Finally, she has not yet paid me back for the bridesmaid dress, which she promised she would, and I even had to take her measurements and order it for her because she consistently did not even attempt to look into ordering the dress. She (again, 30 days from the wedding) has yet to even try the dress on, despite my reminders that she needs to do so.

    Am I in the right for asking her to step aside as a bridesmaid? How should I go about this?
    "Firing" a bridesmaid is a friendship ending move. Are you prepared for the friendship to be over? 

    Has she always been flaky? Typically flaky people are flaky around all types of events. If she's behaved like this before, you shouldn't have expected that to change for your wedding. 

    It sucks she bailed on your shower, especially after the committed to going. But maybe she wasn't able to get off of work. If this person is one of your best friends, cut her some slack. 

    Not sure what your gripe is about the bachelorette party - watching other people take trapeze lessons sounds boring as hell.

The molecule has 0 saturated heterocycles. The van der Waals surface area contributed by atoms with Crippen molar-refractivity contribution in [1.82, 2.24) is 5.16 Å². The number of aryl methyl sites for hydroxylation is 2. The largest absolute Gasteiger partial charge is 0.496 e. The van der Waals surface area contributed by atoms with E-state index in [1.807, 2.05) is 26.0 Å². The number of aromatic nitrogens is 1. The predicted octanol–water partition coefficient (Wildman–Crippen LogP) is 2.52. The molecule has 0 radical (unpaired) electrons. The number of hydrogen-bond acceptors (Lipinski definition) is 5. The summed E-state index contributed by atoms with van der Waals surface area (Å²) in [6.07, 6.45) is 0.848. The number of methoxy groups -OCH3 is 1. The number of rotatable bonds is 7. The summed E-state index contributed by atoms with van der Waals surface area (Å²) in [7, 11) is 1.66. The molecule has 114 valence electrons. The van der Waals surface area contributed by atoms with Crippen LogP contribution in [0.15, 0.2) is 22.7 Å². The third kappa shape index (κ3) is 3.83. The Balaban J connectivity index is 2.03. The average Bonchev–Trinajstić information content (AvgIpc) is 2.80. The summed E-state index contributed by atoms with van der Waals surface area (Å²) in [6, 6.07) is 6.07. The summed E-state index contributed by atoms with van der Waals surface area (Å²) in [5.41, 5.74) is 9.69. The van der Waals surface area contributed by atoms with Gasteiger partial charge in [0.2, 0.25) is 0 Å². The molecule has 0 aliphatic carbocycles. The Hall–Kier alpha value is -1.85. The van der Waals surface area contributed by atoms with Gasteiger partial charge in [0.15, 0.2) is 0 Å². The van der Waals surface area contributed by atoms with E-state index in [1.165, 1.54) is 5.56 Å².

You offered to pay for her bridesmaid dress - is this because she couldn't afford it? Did you ask her budget before you picked a dress? 

    I really don't understand your reasoning for removing her from your bridal party. She seems a bit flaky, sure. But your reaction to remove her seems extreme. If you're worried she won't show up for the wedding, then she's effectively removed herself the day of. Not a big deal. Your wedding will still go on. 

    Just let it be. Chill out. 

    charlotte989875levioosaCasadenashort+sassy
  • First off, apologies for the spammy-looking username, I can't figure out how to change it!

    I'm a month out from my wedding, and I'm seriously considering firing a bridesmaid - should I do it? Here's the details:

    She has flaked out on a ton of wedding-related things, which wouldn't be an issue except she said she would be there for them. The Thursday night before the bridal shower (in a city 5 hours away; I was driving her up with me and my fiance Friday early afternoon) she asked if we could leave a few hours later than planned, as she couldn't get out of work to leave early (this after telling me weeks earlier that she was taking the day off). When I told her we couldn't, she looked at bus/train tickets but ultimately decided not to come late Friday night - her husband then texted me to say she has anxieties about traveling alone. This will become important soon.